In late 2009, NBA 2K10‘s MyPlayer mode was a revelation. Though previous sports games allowed you to create a player and take that player through their career in the pros, 2K10 refined the idea out of the gate, first by having a downloadable draft combine for players in the late summer, then by allowing players more variety in their experience by opening up the possibility for players to get demoted to the Developmental League, or cut altogether.
Throughout recent history, Visual Concepts has continually added onto the formula introduced in the first edition of the mode, recently including an involved story, rivals, and, in NBA 2K15, voice acting from actual NBA players.
Sounds exciting, right?
In theory, it is. However, NBA 2K15‘s MyCareer continues a slide both in terms of AI and presentation that lead me to believe that it’s time to seriously rethink and retool the mode for the future.
First up is the presentation. Yes, it’s a unique experience to have James Harden or Terrence Ross try to pick you up after a bad game, but despite the understandably-bad voice acting, the bigger problem happens when your player responds. In short, he’s a gigantic jerk. He’s never presented as someone to root for, instead presenting himself as entitled, standoffish, and slightly sociopathic. This is a problem because 2K Sports wants you to be invested in the plight of this fringe NBA player, and the mode itself is structured as such. As most of you know now, your player doesn’t get drafted and instead picks up a 10-day contract after working out for a team of your choosing. Depending on your position and the team you choose, your performance will have to reach a certain level in order to stick around with the team, whether on a fully-guaranteed contract, or an additional 10-day deal.
Integrating yourself with the team is one of the main focuses during this first section of the mode, and the problems with the script are apparent right away. Have a poor workout, and your player’s response to a coach’s “What was that?” could be “It’s basketball, look it up.” Let me reiterate: you’re an undrafted rookie free agent, working out with a team to try to have a career in basketball. Mouthing off to coaches is not how you build a positive reputation throughout the league, especially after a poor showing. Tonally, the whole thing feels off. I’m not sure if we’re supposed to find these exchanges funny, satirical, or if we’re supposed to take them seriously, but they take up a good portion of the playtime with the mode, and if we’re supposed to be role-playing and rooting for this character (who, with face-scan technology, may look somewhat like us), having some agency over his personality would be welcome.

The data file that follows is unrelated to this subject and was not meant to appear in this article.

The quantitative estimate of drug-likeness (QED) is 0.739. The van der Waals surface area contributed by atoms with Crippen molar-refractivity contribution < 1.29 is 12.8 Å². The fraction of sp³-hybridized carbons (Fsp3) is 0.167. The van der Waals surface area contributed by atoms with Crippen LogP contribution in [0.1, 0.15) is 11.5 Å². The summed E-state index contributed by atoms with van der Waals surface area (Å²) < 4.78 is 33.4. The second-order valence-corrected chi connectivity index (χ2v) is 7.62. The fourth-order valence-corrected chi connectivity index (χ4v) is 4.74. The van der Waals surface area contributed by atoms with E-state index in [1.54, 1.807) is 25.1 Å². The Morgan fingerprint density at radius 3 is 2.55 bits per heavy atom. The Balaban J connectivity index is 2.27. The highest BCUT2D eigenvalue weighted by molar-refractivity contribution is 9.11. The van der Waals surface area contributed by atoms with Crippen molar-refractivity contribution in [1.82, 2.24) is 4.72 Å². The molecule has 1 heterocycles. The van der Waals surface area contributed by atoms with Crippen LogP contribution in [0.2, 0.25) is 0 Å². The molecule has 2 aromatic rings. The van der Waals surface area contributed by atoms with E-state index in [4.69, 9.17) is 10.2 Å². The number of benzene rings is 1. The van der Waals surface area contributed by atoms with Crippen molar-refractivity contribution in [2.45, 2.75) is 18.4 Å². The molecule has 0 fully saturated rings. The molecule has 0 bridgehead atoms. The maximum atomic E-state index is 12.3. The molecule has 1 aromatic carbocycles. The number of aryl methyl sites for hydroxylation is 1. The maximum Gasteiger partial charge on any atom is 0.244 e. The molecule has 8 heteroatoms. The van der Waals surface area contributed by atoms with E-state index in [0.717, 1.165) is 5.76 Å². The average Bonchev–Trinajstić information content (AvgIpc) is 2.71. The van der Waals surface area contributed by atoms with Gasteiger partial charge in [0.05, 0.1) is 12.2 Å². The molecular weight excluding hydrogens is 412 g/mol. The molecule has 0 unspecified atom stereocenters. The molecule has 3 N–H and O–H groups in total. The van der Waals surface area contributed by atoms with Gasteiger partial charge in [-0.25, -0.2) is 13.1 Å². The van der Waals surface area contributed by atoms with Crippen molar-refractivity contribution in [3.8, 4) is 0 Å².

Sure, there’s a lot of work involved in the above, as introducing more choices for the player requires exponentially more of everything: more voice acting, more storylines, more branches, more variables. It’s probably too much to ask that 2K include a mini Mass Effect in its basketball game, but carefully monitoring the tone of the player character is vital. You want this to be a guy we want to root for, not someone we would actively despise in real life.
On the court, the game has issues with defensive assignments, especially in transition. It’s hard to tell when the game is going to change your assignment, which can cause a man to come wide open, just because your teammates’ defensive AI is lacking. The game also doesn’t really reward you for a sound rotation and will actually sometimes punish you when nobody rotates behind you to cover the man you left.
The on-court gameplay also suffers from a lack of cohesive feedback. Again, yes, the grading system has been refined and is the best of its kind in a sports game, but the grading can swing wildly and doesn’t seem to take into account the competition being faced. If you’re a Small Forward and you get matched up against LeBron James or Kevin Durant, you shouldn’t be graded so harshly when they score. That’s not something you’re going to be able to stop on a regular basis.
Additionally, the game still allows you to roam around on offense without much guidance. You can turn on automatic play calling and put the play overlay on the court like you do in traditional 5-on-5 play, but it feels like these should be on by default instead of the opposite, as not having that sense of team play isolates you from your teammates and disconnects you from the game itself.
None of this is to mention the balance issues in the mode, especially on higher difficulties, as your player misses wide-open layups and easy shots that are largely determined by random chance.
The gameplay issues combine to make playing as a single player in NBA 2K15 feel like an isolated, selfish experience, which isn’t what present-day NBA basketball looks like. Now, teams run intricate, team-based offensive and defensive systems that involve all 5 players on the floor, and this is far more engaging to watch and interact with in regular NBA 2K15 play than in MyCareer. Instead of feeling like a scrappy underdog trying his best to make a team, the narrative and AI issues in MyCareer just make you feel like a selfish jerk, both on the court and off, which disconnects you from your experience playing. There’s very little sense of triumph, making the whole thing feel perfunctory and joyless, which, for a game that gives as much joy as NBA 2K15 otherwise does, makes me want to take an early retirement from MyCareer.
Enjoying MyCareer thus far? Think it’s time for a re-boot? Let us know in the comments below, or in our growing forums!